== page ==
Lionel Sanders believes a chance bike ride with the Iden brothers back in August may have saved his triathlon career at the highest level.
By the end of that week in Samorin, Sanders and Mikal were seriously discussing how the Norwegian might come on board to take up the role as coach to Lionel.
Four months on, and the 33-year-old Canadian says the move transformed what could have been thoughts of retirement right now into dreams of one day claiming the gold-standard wins he craves.
When Lionel met Mikal
Sanders recounted how the link-up with Mikal came about – he describes it as “an amazing turn of fate” – in the end-of-season recap on his YouTube channel. As ever, it was honest, searching and full of insight.
“We did a bike workout together (with Gustav and Mikal). It was a lot of fun, and what I observed was it would be nice to train with people a bit more.
“But then Gustav said to me ‘Do you have a coach right now?’ I said no, and he said ‘ Well why don’t you be coached by my brother’.
“I thought he was joking, so for the rest of the week we messed around – every time I saw Mikal, I said: ‘I’m waiting for that training plan’ and finally at the end of the week, he said ‘If you’re serious let’s have a coffee and talk about it’.
“So we did and we basically said, well let’s try it and see if we work well together. That will go down also equally as a very important change in my life and my career.
“He asked if I wanted insight and advice, I said ‘no, I’m ready to be coached – I don’t want to have advisers any more, I want to have a coach now. I’m ready to hand over the reins, and I trust you and you write the training.
“A whole cascade of things occurred when that happened, totally different training method – truly different – I was training the polar opposite of what science says is the proper way to be training.”
The excitement is evident in Sanders’ voice as he talks about the impact Mikal has had already. It’s a seismic shift.
“If I hadn’t met Mikal at Collins Cup, and then I had went and did the same season (in 2021) I have had – but without meeting him and learning what I know now – I would say I would probably be thinking about retiring now.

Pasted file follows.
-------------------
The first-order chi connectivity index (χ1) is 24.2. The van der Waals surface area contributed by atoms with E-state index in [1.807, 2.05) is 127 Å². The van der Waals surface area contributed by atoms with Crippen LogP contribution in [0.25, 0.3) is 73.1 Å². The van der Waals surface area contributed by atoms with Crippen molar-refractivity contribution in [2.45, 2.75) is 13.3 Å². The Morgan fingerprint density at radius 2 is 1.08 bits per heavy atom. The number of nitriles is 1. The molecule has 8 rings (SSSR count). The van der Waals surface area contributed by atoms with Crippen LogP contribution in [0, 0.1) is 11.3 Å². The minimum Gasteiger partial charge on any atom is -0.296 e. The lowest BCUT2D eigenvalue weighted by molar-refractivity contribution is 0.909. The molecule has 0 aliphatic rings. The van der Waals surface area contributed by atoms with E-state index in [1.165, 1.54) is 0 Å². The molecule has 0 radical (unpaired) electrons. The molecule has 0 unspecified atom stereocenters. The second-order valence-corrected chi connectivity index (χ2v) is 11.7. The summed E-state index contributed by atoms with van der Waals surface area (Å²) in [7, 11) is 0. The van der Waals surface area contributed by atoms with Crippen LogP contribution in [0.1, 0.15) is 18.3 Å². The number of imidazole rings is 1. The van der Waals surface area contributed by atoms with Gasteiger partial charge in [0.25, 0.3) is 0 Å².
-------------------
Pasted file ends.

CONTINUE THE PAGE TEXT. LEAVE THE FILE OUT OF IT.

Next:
“These guys are doing things very differently, and what I was doing probably couldn’t be any more opposite to what they’re doing.
“So, I would have raced Gustav in Florida, and I would have finished probably 20 minutes down, completely out of contention, and then I would have sat here and been crying about it on this camera and saying ‘I’m going to do this and that’ and then I would have watched Kristian [Blummenfelt, at Cozumel] and that would have blown my mind and I would have been: ‘I think it’s over guys’.”
Sanders on 2022 and beyond
Thankfully for Sanders, he did link up with Iden, and now he is convinced that one day soon he will be able to compete with the very best at the world’s biggest races.
He admitted: “In meeting Mikal, and learning what I know now, it’s clear as day – ‘you don’t know what you’re doing, you are so backwards how you’re training, it’s comical actually’.
“With what I know, and with the people I have around me, I’m going to compete with everyone in the world – absolutely. I can do it.
“It’s gonna take a while, it might not happen by St George, it might not happen by Kona, it might take a couple more years – but I can be a contender on the world stage.”